To avoid cancellation, a US trademark registration needs to be renewed every ten years. Within the USPTO it is the Post-Registration Branch that has responsibility for reviewing and accepting renewals. The backlog at the Post-Reg Branch is worse than ever, and the USPTO’s dashboard does not accurately report the magnitude of the backlog.
What got me thinking about this was that on March 25 (yesterday) I received a Notice of Acceptance in one of my ten-year renewals. When the Notice arrived, it crossed my mind to look back and see how long ago we had filed the renewal. The answer turned out to be, September 14, 2022. This is a delay of 192 days. That’s worse than half a year.
And indeed most of the ten-year renewals that we have handled in recent months are renewals that languished for more than half a year in the Post-Reg Branch.
You might wonder if maybe there is some good excuse for a delay of more than half a year in a particular renewal. Was the registration being renewed a difficult case? Were there dozens of items of goods or services? Were there a large number of specimens of use? Was there some complication in the case because of, say, a name change for the registrant, or an address change?
Nope. This was as simple a ten-year renewal as one could imagine. There were no goods. There was only one item of services. Only one specimen of use, and it matched the mark in every particular. There were no address changes or applicant-name changes. Nothing in the renewal provided any excuse for such a delay. Yet it took more than half a year for the Post-Reg Branch to carry out this renewal.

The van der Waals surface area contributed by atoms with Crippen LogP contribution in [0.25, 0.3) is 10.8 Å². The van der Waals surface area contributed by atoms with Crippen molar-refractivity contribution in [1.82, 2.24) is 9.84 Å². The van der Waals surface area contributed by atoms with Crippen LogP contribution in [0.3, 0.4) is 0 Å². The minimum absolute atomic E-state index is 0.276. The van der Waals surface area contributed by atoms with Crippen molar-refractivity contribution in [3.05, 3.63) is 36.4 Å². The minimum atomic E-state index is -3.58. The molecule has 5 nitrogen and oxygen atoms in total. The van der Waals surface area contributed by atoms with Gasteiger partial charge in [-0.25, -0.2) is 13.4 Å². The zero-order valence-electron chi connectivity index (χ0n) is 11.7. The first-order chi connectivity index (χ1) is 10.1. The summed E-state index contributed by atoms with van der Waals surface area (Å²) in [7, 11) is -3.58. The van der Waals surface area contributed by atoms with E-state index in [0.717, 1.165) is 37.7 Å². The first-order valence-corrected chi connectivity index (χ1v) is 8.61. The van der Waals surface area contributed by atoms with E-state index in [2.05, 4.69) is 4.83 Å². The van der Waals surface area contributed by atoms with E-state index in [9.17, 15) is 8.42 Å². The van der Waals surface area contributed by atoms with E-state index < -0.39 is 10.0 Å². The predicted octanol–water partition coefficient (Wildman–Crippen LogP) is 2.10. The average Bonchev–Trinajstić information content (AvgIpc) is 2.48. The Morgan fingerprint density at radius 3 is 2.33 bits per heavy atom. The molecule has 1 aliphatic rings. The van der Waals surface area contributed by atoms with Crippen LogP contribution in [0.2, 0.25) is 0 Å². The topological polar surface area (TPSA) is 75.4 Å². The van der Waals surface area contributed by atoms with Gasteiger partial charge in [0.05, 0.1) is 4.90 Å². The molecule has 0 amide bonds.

You can see the USPTO’s trademark dashboard here. I did a screen shot of that dashboard and you can see it above. One discouraging bit about the dashboard is how out of date it is. As best I can make out from the blue dots, the most recent blue dot got posted to the graph about six months ago.
A second discouraging bit about the dashboard is that I guess maybe the data point for the end of 2022 was off the chart. Normally when we say something went “off the chart” we are communicating good news. But not this time. Some USPTO person created this chart in the first place, and the person sort of assumed, I guess, that surely it would never happen that the Post-Reg Branch would fall more than one hundred days behind. So there was no need to scale the chart for numbers of days worse than 100!
The third discouraging bit is to see where the blue line would need to go to reach the present-day backlog. I have marked in green the line that reaches the present-day backlog of 192 days. To do this, I had to add hundreds of pixels of extra “canvas” to the top of the screen shot.